By Ted Olsen
In a recent case before the California Court of Appeal, a church's dismissal of its preschool director - after she divorced, lived with her boyfriend in a sexual relationship, had a child out of wedlock, and then raised the child with the father in the same home - was found lawful. The Court ruled that, as a matter of law, the discharge did not violate the state Fair Employment and Housing Act, Title VII, or California state public policy. Henry v. Red Hill Evangelical Lutheran Church of Tustin, 2011 Cal. App. LEXIS 1545 (Cal. App. Dec. 9, 2011). Although much of the decision is unique to religious employers and ministers, the case is of importance to all employers in two respects. First, the Court held that the dismissal did not reflect marital status or gender discrimination. Second, the dismissal was found not to violate California public policy.
Among other tasks, the director at the "Bible-based" preschool taught young children, led her children in prayer each day, and spoke to children about Jesus on a daily basis. Two or three times a week, she taught a Bible story. When disciplinary action was required, she brought in "some theme from a Bible story or a teaching of Christianity." She participated in the hiring of teachers, made classroom assignments, and periodically led a chapel service attended by all teachers. Every week she gave a tour of the preschool to parents of prospective students, emphasizing that, if they sent their children to the school, they could expect their children would receive a "Christian education" and Bible-based "Christian values."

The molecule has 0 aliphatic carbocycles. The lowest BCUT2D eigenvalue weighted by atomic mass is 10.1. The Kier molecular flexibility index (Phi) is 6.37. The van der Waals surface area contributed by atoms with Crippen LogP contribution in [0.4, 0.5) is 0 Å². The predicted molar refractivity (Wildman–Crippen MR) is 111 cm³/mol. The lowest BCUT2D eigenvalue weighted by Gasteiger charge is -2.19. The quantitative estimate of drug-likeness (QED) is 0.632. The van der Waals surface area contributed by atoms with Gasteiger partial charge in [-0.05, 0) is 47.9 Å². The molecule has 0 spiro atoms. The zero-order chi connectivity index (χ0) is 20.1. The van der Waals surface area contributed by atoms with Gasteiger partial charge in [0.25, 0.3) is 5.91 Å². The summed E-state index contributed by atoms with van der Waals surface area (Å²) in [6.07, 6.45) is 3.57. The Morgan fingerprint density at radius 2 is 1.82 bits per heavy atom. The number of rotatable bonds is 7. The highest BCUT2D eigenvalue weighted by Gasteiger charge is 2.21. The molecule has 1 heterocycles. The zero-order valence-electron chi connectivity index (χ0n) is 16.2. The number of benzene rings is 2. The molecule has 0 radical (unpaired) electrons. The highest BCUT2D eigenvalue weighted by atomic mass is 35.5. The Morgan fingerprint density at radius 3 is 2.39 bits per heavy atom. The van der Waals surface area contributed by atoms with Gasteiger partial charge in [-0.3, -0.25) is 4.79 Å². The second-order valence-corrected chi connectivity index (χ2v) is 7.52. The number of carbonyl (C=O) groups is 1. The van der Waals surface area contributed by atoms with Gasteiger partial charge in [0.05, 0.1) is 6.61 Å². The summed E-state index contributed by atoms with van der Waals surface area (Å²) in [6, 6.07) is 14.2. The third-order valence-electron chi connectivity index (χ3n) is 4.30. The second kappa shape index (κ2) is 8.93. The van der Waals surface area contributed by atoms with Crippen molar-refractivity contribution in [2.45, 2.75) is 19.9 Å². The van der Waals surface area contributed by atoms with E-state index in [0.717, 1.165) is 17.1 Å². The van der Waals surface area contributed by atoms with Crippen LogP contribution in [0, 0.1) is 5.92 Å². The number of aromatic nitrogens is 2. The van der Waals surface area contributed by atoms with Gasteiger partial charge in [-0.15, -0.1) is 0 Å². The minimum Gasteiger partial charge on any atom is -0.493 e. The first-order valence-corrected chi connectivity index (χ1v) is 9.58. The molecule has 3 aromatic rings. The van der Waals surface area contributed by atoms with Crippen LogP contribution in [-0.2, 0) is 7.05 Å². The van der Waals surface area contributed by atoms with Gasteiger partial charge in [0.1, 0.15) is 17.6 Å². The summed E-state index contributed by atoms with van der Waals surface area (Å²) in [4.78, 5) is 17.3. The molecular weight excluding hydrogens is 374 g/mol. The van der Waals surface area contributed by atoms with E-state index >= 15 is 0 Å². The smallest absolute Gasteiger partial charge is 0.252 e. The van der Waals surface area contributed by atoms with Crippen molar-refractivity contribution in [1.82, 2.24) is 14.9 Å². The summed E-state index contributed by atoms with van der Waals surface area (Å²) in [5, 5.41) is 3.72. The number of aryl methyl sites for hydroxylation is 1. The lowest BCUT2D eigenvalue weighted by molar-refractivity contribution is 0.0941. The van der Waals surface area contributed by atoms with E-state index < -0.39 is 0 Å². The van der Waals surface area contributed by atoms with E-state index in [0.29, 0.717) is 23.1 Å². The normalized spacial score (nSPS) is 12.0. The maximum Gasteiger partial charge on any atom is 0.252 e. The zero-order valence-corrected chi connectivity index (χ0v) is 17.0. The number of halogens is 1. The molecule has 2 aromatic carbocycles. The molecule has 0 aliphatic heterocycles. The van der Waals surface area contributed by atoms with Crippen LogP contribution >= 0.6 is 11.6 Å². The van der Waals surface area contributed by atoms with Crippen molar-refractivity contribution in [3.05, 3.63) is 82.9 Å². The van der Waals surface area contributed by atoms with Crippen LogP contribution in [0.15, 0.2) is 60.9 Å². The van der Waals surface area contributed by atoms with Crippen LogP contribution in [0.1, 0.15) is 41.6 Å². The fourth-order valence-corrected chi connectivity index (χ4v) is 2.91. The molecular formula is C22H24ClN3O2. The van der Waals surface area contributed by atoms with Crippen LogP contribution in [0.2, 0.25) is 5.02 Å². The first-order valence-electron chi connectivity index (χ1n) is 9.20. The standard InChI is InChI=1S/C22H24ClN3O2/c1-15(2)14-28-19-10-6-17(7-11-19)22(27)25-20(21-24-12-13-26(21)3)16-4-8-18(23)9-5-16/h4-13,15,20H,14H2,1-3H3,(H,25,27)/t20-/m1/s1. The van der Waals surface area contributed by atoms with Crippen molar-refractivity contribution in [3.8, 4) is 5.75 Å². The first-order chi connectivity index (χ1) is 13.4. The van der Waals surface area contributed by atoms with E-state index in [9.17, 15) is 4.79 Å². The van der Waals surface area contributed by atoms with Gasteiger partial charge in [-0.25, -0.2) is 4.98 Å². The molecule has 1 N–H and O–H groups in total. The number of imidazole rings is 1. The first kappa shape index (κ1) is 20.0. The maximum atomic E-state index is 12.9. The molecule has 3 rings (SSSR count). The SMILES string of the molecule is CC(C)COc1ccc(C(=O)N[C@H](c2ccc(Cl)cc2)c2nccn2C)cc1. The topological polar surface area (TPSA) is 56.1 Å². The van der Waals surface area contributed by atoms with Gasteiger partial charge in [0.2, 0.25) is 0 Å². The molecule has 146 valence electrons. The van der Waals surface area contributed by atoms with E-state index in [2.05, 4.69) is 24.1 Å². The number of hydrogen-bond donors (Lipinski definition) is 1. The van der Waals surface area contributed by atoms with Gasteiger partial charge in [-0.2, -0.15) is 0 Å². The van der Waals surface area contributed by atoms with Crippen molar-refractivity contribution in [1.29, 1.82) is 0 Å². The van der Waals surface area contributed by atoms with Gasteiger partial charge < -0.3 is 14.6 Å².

The Court held that she was not discharged because of her marital status (or her gender), but because of her living with her boyfriend and raising her child out of wedlock. This was proven by the fact she was not fired when she was first divorced. Nor was she fired when she remained unmarried. Nor was she discharged when she had a baby out of wedlock. Rather, her dismissal was because the church learned she was living with her boyfriend in a sexual relationship and raising their child out of wedlock. As the Court put it,
Had Henry decided to marry her boyfriend, the church would have been satisfied. But the church would also have been satisfied and Henry would have kept her job even if she decided against marrying him. She could have moved out of their shared residence. In fact, after Henry explained to the school board her hesitancy to remarry, one of the school board members specifically asked her, "Why do you have to live with him?" What they could not allow was to have Henry, its face and representative to the students and parents of the students who attended its school, to continue living in what it considered a sinful manner. In other words, if Henry stopped living with her boyfriend she could continue in her job. That being the case, the evidence at trial indicates her employment was terminated based upon a matter of religion, not her sex and not her having had a baby out of wedlock.
Because the plaintiff's public policy claim was apparently based on her marital status and gender discrimination claims, under the FEHA and Title VII, the above rationale disposed of the public policy claim.
As noted at the outset, most of the decision in Henry addresses defenses unique to churches and other religious employers. The defendant church was a not-for-profit religious corporation that was excluded from the FEHA, Cal. Gov. Code, §§ 12926(d) & 12926(f). Moreover, the defendant church was free to discriminate against the plaintiff on the basis of religion under Title VII's "ministerial" exception, 42 U.S.C. §§ 2000e-1(a) & 2000e-2(e)(2), as it extends to all employees of a religious institution whose primary function is to serve its spiritual and pastoral mission.
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©2012 Sherman & Howard L.L.C. January 3, 2012